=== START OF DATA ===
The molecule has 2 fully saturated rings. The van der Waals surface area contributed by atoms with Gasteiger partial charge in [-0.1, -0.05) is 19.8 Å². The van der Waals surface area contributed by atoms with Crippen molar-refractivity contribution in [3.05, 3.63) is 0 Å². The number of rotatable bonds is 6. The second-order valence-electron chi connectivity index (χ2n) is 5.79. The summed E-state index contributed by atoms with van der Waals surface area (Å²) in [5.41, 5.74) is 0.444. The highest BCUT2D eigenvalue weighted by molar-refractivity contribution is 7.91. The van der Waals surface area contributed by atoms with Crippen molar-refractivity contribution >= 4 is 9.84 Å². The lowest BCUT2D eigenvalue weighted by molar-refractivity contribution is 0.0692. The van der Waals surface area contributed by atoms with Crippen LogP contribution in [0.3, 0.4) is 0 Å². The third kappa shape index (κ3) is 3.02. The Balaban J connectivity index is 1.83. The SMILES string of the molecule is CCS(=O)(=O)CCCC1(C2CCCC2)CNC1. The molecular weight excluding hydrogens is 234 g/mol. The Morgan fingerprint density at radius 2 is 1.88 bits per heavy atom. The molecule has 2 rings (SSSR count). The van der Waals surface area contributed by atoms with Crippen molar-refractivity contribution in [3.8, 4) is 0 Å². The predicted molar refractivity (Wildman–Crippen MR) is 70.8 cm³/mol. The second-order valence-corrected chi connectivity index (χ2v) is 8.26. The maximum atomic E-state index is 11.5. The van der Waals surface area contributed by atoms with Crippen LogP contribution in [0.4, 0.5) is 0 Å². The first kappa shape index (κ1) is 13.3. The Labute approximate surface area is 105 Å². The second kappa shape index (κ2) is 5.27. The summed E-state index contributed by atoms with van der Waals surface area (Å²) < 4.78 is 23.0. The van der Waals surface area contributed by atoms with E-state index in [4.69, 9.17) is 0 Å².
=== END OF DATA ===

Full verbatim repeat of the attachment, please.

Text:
The molecule has 2 fully saturated rings. The van der Waals surface area contributed by atoms with Gasteiger partial charge in [-0.1, -0.05) is 19.8 Å². The van der Waals surface area contributed by atoms with Crippen molar-refractivity contribution in [3.05, 3.63) is 0 Å². The number of rotatable bonds is 6. The second-order valence-electron chi connectivity index (χ2n) is 5.79. The summed E-state index contributed by atoms with van der Waals surface area (Å²) in [5.41, 5.74) is 0.444. The highest BCUT2D eigenvalue weighted by molar-refractivity contribution is 7.91. The van der Waals surface area contributed by atoms with Crippen molar-refractivity contribution >= 4 is 9.84 Å². The lowest BCUT2D eigenvalue weighted by molar-refractivity contribution is 0.0692. The van der Waals surface area contributed by atoms with Crippen LogP contribution in [0.3, 0.4) is 0 Å². The third kappa shape index (κ3) is 3.02. The Balaban J connectivity index is 1.83. The SMILES string of the molecule is CCS(=O)(=O)CCCC1(C2CCCC2)CNC1. The molecular weight excluding hydrogens is 234 g/mol. The Morgan fingerprint density at radius 2 is 1.88 bits per heavy atom. The molecule has 2 rings (SSSR count). The van der Waals surface area contributed by atoms with Crippen molar-refractivity contribution in [3.8, 4) is 0 Å². The predicted molar refractivity (Wildman–Crippen MR) is 70.8 cm³/mol. The second-order valence-corrected chi connectivity index (χ2v) is 8.26. The maximum atomic E-state index is 11.5. The van der Waals surface area contributed by atoms with Crippen LogP contribution in [0.4, 0.5) is 0 Å². The first kappa shape index (κ1) is 13.3. The Labute approximate surface area is 105 Å². The second kappa shape index (κ2) is 5.27. The summed E-state index contributed by atoms with van der Waals surface area (Å²) < 4.78 is 23.0. The van der Waals surface area contributed by atoms with E-state index in [4.69, 9.17) is 0 Å².